Lifted up to Eternal Life. This section of the Gospel concludes with an impressive statement of the purpose of the death of Jesus. Jesus recalls the incident wherein, when fiery serpents bit the Israelites, Moses was told to make a snake of bronze and set it on a pole (Num. 21). Whoever looked at the bronze snake was healed. And, just as that snake was “lifted up” in the wilderness, so, Jesus says, “so must the Son of Man be lifted up.”
The significance of the ascension of the Son of Man is elaborated through an OT example (Num 21:8-9). The key to interpreting this analogy between Moses’ lifting up of the serpent in the wilderness and the ascension of the Son of Man is the verb (hypsoō), meaning both “lift up” and “exalt.” (The Hebrew verb nāsā’ has a similar double meaning; see the pun based on this verb in Gen 40:9-23.) Once again the Fourth Evangelist asks the reader to hold two meanings together simultaneously. As the serpent was lifted up in the wilderness, so the Son of Man must be lifted up on the cross. The double meaning of hypsoō implies, however, that the physical act of lifting up is also a moment of exaltation. It is used of Christ’s exaltation (Acts 2:33) and again in a compound (Phil. 2:9). It is part of John’s aim to show that Jesus showed forth his glory not in spite of his earthly humiliations, but precisely because of those humiliations. To the outward eye this was the uttermost in degradation, the death of a criminal. To the eye of faith it was, and is, the supreme glory.
John 3:14 is one of three statements about the “lifting up” of the Son of Man in John (see also 8:28; 12:32-34). These three sayings are the Johannine analogue to the three passion predictions in the synoptic Gospels (Mark 8:31; 9:31; 10:33.34; and parallels).
The overlap of crucifixion and exaltation conveyed by v. 14 is crucial to Johannine understanding of salvation, because the Fourth Evangelist understands Jesus’ crucifixion, resurrection, and ascension as one continuous event. Verse 14 also contains a key to the theological grounding of the Evangelist’s attraction to irony; the cross as humiliation is actually exaltation. This will become especially clear in the crucifixion narrative of John 18-19. The Fourth Gospel is often criticized for having an inadequate theology of the cross, but such criticism misconstrues the Johannine treatment of the crucifixion. As v. 14 makes clear, there is no exaltation apart from the crucifixion for John.
The overlap of crucifixion/exaltation also provides the context for interpreting the role of the ascent/descent language in v. 13 (and 1:51) and the Fourth Evangelist’s use of the title “Son of Man.” The Fourth Evangelist appropriates the traditional apocalyptic figure of the Son of Man (cf. Dan. 7:13) and invests it with his christological perspective. Ascent/descent language thus speaks of Jesus’ relationship to God and to the world. The Son of Man’s ascent to heaven is salvific, because he is the one who has descended from heaven, the very one whom the Prologue celebrates.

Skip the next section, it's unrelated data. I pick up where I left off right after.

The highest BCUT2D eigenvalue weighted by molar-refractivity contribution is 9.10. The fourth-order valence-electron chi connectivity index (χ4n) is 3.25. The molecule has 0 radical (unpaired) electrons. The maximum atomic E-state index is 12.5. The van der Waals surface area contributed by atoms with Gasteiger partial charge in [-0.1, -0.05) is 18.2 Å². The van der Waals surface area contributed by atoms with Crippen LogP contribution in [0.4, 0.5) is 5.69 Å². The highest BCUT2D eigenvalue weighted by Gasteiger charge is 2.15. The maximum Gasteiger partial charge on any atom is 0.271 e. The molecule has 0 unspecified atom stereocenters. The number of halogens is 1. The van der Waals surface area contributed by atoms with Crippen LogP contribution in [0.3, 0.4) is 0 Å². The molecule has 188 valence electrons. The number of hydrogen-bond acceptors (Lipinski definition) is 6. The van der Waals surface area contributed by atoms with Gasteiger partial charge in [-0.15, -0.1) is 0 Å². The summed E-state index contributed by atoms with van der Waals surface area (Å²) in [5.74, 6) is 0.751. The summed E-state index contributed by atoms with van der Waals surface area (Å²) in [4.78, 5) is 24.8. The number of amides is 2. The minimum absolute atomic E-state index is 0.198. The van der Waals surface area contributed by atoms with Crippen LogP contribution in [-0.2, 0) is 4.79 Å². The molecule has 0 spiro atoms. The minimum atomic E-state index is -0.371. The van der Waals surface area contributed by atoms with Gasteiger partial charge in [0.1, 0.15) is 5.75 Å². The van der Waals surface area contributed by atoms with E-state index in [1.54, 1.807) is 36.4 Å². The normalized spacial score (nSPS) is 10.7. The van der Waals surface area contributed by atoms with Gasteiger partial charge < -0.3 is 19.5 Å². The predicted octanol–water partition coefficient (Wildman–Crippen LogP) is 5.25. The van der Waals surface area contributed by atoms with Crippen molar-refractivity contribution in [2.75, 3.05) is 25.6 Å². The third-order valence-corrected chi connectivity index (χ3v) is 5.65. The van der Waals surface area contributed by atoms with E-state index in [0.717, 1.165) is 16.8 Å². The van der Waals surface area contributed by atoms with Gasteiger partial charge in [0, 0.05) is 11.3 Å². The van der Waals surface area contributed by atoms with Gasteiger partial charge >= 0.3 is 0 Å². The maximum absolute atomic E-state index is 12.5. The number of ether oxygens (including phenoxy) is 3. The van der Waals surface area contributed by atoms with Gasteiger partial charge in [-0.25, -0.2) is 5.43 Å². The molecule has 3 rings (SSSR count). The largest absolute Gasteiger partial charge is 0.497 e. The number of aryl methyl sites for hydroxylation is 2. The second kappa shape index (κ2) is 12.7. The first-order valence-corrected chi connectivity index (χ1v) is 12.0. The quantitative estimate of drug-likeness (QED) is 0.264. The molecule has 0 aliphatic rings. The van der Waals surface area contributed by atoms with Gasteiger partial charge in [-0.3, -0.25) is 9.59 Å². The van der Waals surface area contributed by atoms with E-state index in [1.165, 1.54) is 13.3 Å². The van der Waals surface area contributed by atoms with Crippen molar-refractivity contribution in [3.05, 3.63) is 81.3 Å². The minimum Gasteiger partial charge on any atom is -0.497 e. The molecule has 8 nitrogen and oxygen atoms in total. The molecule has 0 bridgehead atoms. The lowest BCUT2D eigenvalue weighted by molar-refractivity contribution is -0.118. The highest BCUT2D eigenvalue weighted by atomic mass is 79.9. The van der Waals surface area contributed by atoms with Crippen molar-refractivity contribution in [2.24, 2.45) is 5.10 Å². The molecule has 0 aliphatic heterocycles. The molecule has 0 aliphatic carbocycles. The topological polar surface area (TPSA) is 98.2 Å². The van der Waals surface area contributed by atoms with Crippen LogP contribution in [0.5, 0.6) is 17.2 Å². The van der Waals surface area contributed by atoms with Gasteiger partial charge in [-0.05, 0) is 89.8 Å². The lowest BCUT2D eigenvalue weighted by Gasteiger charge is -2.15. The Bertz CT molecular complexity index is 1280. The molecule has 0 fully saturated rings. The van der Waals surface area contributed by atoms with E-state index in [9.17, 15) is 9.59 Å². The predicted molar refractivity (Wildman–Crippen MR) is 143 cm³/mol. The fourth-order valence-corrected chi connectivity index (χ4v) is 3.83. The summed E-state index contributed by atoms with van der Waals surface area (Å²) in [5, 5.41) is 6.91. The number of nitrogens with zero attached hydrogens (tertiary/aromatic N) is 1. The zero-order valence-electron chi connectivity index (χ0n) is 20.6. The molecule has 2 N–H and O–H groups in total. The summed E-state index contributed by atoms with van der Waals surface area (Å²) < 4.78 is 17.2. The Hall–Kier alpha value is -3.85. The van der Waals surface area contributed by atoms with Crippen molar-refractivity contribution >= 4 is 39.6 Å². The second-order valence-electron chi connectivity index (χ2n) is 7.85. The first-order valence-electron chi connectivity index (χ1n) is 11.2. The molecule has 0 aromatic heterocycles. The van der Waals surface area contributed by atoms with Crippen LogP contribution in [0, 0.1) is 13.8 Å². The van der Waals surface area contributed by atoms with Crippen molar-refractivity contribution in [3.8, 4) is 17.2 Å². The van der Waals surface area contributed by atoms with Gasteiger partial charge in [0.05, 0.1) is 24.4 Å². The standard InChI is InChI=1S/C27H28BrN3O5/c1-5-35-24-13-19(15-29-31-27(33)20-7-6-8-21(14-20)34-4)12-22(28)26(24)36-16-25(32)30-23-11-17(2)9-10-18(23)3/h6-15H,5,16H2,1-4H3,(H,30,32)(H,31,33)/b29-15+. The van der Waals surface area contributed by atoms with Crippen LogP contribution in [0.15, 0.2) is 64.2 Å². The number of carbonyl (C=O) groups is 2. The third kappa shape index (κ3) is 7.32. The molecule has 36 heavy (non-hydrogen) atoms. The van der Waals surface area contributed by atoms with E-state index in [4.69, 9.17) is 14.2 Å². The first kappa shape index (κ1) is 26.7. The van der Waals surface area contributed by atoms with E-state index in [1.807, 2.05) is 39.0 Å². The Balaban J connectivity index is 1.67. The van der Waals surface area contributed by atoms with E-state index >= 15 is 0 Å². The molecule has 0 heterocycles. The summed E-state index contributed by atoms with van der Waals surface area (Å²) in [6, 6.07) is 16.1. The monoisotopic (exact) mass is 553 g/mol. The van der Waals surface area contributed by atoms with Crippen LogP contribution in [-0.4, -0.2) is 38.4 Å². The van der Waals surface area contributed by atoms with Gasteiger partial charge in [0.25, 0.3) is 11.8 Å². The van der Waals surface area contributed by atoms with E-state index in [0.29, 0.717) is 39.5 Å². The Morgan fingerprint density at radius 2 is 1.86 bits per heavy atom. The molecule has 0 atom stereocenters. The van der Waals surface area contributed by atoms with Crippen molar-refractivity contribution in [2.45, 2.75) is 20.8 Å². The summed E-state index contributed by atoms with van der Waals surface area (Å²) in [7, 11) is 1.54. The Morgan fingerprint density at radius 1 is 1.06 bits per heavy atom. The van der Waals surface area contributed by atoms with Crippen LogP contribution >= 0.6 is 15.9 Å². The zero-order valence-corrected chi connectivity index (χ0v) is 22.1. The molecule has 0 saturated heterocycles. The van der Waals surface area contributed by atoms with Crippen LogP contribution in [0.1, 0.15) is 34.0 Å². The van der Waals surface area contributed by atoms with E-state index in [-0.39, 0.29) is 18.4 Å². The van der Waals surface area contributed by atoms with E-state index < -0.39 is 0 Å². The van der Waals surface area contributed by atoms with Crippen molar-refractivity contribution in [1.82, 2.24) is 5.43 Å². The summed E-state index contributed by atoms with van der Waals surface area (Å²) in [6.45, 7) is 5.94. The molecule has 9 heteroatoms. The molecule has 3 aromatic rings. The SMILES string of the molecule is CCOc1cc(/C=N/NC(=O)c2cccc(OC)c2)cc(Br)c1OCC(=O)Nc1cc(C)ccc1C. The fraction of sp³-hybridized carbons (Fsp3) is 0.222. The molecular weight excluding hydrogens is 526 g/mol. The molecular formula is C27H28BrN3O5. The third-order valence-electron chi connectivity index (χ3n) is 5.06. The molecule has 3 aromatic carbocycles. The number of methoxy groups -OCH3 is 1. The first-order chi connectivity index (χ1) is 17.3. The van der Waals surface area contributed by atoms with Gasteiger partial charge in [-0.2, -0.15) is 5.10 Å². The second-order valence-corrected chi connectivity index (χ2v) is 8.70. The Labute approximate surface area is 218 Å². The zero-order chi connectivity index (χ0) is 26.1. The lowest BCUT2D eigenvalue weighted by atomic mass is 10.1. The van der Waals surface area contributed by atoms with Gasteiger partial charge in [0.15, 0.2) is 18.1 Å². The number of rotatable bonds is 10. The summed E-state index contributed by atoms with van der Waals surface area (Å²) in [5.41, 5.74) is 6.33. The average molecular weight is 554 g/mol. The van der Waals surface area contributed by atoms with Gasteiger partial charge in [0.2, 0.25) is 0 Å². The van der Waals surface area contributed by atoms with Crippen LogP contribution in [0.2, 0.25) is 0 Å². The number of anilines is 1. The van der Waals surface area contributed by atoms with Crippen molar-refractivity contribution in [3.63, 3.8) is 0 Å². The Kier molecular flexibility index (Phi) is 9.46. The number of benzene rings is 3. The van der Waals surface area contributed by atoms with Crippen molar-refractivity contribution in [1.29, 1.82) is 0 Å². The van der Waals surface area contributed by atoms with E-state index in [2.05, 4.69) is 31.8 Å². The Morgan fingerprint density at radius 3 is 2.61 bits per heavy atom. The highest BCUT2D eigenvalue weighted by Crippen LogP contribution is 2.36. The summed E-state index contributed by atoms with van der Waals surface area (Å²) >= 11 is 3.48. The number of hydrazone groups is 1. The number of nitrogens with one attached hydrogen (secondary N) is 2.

“15 so that everyone who believes in him may have eternal life” makes explicit the salvific dimension of the crucifixion. Jesus’ offer of his life through being lifted up on the cross makes “eternal life” (zōēn aiōnion) possible for those who believe. “Eternal life” is one of the dominant metaphors in the Fourth Gospel to describe the change in human existence wrought by faith in Jesus (e.g., 3:36; 4:14; 5:24; 6:27; 17:4). To have eternal life is to live life no longer defined by blood or by the will of the flesh or by human will, but by God (cf. 1:13). “Eternal” does not mean mere endless duration of human existence, but is a way of describing life as lived in the unending presence of God. To have eternal life is to be given life as a child of God. To speak of the newness available to the believer as “eternal life” shifts eschatological expectations to the present. Eternal life is not something held in abeyance until the believer’s future, but begins in the believer’s present. The focus on the crucifixion in 3:13-15 provides the key to interpreting Jesus’ earlier metaphors of new birth and the kingdom of God. The offer of new life, “to be born anōthen” has only one source—Jesus’ offer of his own life. The cross thus makes sense of the double meaning of anōthen: To be born from above is to be born again through the lifting up of Jesus on the cross.
John 3:14 as Moses lifted up the serpent… The Jewish understanding of this passage insisted that Yahweh, not the snake, brought deliverance. “He who turned toward it was saved, not by what he saw, but by thee, the Savior of all” (Wis. 16:7); “But could the serpent slay or the serpent keep alive!—it is, rather, to teach you that such time as the Israelites directed their thoughts on high and kept their hearts in subjection to their Father in heaven, they were healed; otherwise they pined away” (Mishnah, Rosh. Hash. 3:8).